During fiscal 2017, there were no transactions involving more than $120,000, nor were there any proposed, between the Company and any executive officer, beneficial owner of 5% or more of our common stock or equivalents, or any immediate family member of any of the foregoing, in which such persons or entities have or will have a direct or indirect material interest.
Compensation of Directors
Directors who were not employees of the Company (the “Non-Employee Directors”) received aggregate cash fees of  $22,500 for their service as a member of the Company’s Board of Directors for fiscal 2017, which fees were prorated for Non-Employee Directors who served for less than the full year.
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Mr. Mahoney additionally received $48,000 in fees during fiscal 2017 for services provided to Datawatch management in his capacity as Vice Chairman of the Board, having been paid $6,000 per month for the months of October through May. Mr. Morrison, as an employee of the Company, receives no compensation for his service as a director.
Directors are eligible to receive awards under the Company’s Third Amended and Restated 2011 Equity Compensation and Incentive Plan. Under the policy in effect for fiscal 2017, each Non-Employee Director received 7,000 restricted stock units on the date of the 2017 Annual Meeting (other than Mr. Gillman and Mr. Mahony who were not Directors as of the date of the 2017 Annual Meeting) and a Non-Employee Director elected to the Board of Directors for the first time received 7,000 restricted stock units upon his or her initial election. The restricted stock units vest in one-third increments on the first, second and third anniversaries of the date of grant.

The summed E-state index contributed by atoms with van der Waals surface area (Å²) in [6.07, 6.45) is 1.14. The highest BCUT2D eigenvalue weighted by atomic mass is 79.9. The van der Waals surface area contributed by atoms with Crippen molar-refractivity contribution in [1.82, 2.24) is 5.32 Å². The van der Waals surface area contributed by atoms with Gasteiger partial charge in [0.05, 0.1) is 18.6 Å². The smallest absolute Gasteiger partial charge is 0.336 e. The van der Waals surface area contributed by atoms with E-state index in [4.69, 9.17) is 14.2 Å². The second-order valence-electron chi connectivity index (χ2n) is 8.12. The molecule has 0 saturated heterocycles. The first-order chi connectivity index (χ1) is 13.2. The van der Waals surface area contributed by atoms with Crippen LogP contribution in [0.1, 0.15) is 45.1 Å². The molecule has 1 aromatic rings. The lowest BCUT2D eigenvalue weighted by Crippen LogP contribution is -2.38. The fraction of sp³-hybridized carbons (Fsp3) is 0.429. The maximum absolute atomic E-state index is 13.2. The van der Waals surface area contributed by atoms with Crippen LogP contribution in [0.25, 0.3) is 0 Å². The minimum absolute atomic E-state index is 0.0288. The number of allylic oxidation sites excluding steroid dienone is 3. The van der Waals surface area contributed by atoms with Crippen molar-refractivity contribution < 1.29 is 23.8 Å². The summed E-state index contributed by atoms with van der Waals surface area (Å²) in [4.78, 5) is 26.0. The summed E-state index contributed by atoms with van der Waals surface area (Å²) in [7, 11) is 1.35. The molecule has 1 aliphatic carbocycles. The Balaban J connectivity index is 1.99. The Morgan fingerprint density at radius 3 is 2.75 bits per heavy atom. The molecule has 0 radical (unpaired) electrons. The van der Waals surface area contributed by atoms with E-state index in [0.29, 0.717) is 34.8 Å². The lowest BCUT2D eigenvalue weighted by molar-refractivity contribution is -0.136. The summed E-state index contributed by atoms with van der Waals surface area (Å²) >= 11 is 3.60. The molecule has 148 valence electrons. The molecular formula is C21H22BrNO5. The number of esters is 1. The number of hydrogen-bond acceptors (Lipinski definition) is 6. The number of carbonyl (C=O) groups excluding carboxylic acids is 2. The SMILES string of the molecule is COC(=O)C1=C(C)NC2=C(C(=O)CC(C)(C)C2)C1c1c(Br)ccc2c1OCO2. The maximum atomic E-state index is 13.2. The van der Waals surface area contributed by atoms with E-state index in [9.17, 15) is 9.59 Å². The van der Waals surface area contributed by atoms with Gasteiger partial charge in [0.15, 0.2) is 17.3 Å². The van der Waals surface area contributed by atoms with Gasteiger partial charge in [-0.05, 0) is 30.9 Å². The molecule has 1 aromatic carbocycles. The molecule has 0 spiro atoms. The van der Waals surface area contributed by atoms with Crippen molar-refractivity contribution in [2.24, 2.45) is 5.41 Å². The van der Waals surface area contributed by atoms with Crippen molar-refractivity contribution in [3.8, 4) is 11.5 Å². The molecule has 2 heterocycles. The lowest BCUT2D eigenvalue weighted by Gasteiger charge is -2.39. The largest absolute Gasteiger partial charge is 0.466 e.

The following table sets forth the fees paid and equity awards granted to Non-Employee Directors for fiscal 2017:
Director Compensation
Name
Fees Earned
or Paid in
Cash ($) (1)
Stock Awards
($) (2)
Total ($)
Don Friedman
$ 22,500 $ 50,050 $ 72,550
Charles M. Gillman (3)
$ 7,500 $ 0 $ 7,500
Thomas H. Kelly
$ 22,500 $ 50,050 $ 72,550
David C. Mahoney
$ 70,500 $ 50,050 $ 125,550
Richard de J. Osborne
$ 22,500 $ 50,050 $ 72,550
Colin Mahony (4)
$ 7,500 $ 65,100 $ 72,600
Christopher T. Cox
$ 22,500 $ 50,050 $ 72,550
Joan C. McArdle
$ 22,500 $ 50,050 $ 72,550
Randy Seidl
$ 22,500 $ 50,050 $ 72,550
(1)
Non-Employee Directors were paid $7,500 for the first two quarters of fiscal 2017. In April 2017, Non-Employee Director cash compensation was adjusted to $7,500 per quarter. For Mr. Mahoney, the amount in this column includes an additional $48,000 in cash fees received for services provided in his capacity as Vice Chairman of the Board.